December 24, 2018
It’s not quite the end of the quarter, but given the recent month of carnage, I decided to send this update now. After the worst December in stocks since the Great Depression, the S&P 500 is down 18% from its highs of late September. The media won’t call it a bear market until the losses reach 20%, but there’s no question we are already in one.
Over the past three months, emerging market stocks are down 8%, less than half as much as the U.S. market (which is down 17% over the same period). I believe emerging market equities and other international markets will continue to outperform domestic stocks for several years, perhaps as long as a decade, as their much better relative valuation drives superior returns. Emerging market stocks are trading at 10 times forward earnings, the bottom end of their historical range, while the S&P 500—even after this wrenching decline—is at 17 times, not so expensive but not cheap either. Every account I manage is overweight international stocks and underweight domestic stocks. This allocation hurt us in the first part of the year but has helped significantly on a relative basis since the end of September.
The change of stock leadership in the fourth quarter cannot be overstated. Value is returning to markets, with absurdly overpriced tech stocks like Amazon and Netflix finally collapsing under the weight of their insane price-to-earnings multiples. Meanwhile, opportunities are starting to emerge even in domestic large-value stocks, which are now trading at a reasonable 14 times forward earnings. I am starting to buy these stocks which now sport an enticing 3% dividend yield.
At times of large market declines, the temptation is to remain frozen, waiting for the slaughter to signal its end. But as they say, no bell rings to announce a market bottom. Instead, the right approach is to gradually buy into better valuations and lower prices. The object is to buy low and sell high, but many people do the opposite: buying in at the loftiest prices when everything looks rosy–and then standing paralyzed on the sidelines as the terrifying bear market renders prices cheap. As Warren Buffett says, “Be fearful when others are greedy and greedy when other are fearful.” The time to be fearful was back in October at market highs; now is the time to start being (incrementally) more greedy by using cash and bond positions to buy stocks.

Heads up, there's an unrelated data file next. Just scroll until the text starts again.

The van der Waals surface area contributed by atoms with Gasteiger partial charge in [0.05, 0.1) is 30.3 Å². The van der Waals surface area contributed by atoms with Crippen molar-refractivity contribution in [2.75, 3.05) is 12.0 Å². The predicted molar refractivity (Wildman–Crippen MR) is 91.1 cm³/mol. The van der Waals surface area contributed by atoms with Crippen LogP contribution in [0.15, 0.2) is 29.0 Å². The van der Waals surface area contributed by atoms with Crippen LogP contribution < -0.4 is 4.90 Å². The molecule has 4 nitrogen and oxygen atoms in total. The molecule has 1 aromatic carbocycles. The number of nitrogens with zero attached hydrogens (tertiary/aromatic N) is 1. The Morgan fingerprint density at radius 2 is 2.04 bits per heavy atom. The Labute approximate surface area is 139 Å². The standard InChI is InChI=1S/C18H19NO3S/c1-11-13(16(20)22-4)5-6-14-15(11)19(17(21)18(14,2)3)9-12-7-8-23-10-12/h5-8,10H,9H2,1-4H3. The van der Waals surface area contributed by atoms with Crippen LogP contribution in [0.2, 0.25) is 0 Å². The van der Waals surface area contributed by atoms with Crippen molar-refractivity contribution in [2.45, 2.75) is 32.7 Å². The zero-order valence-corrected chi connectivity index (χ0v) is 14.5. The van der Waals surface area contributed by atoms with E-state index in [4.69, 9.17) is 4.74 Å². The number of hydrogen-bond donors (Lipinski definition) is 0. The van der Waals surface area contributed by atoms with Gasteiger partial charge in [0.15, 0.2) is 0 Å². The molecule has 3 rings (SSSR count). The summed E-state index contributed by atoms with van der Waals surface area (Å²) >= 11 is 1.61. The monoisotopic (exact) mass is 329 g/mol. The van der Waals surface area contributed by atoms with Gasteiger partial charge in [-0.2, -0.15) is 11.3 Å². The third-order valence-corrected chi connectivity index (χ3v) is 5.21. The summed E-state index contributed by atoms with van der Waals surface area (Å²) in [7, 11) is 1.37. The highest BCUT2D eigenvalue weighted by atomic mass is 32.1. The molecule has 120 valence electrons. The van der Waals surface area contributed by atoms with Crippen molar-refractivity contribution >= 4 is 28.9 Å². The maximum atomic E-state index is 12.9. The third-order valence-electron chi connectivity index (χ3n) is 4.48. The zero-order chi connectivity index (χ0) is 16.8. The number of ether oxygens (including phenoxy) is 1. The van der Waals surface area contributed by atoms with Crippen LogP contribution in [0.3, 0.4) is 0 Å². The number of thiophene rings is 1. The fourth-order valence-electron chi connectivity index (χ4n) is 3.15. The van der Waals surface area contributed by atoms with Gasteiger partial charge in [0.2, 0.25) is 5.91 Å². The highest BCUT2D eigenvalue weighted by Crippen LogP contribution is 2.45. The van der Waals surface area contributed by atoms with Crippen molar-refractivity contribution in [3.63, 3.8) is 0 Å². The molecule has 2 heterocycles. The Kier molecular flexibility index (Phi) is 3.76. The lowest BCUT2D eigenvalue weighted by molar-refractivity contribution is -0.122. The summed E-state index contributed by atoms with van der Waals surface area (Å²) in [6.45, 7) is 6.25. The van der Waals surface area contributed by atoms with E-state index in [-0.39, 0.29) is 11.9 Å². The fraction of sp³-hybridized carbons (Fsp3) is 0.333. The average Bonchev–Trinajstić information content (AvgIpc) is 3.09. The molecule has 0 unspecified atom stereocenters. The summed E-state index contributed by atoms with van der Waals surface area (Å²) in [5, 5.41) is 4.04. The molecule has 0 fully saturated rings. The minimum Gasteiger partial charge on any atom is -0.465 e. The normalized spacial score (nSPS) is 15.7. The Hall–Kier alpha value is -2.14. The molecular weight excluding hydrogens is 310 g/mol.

In aggressive accounts, I have been putting excess cash to work over the past couple of months. In conservative accounts, I am starting to become more active, beginning to shift back to domestic stocks from being overweight bonds. Especially in conservative and moderately conservative accounts, this process shouldn’t happen all at once. Things are likely to get worse before they get better. But staying frozen as values emerge would make no sense. The average bear market at this stage in the economic cycle results in a 25 to 30% decline. So, ironically, by the time the media finally announces a bear market, it’s usually more than halfway over. To invest when stocks are trading at an 18% discount historically results in good future returns, so the time to be buying (even in conservative accounts) is now.
There’s nothing abnormal about bear markets; in fact, they are an ordinary and regular occurrence. They are painful to live through but they should not be feared. Instead, they should be used to an investor’s benefit. And as I said earlier, by the time they are called a bear, they are closer to the end than to the beginning. This is not to say that the pain is over. More certainly awaits. But now is the time to take advantage.
On another note: this bear market is likely to end in recession. I would never wish a recession on our country, but they are inevitable–and if one is to come, it might as well come now, as Trump’s already poor approval ratings will be sorely tested in an economic downturn.
Happy holidays and best wishes for the coming quarter.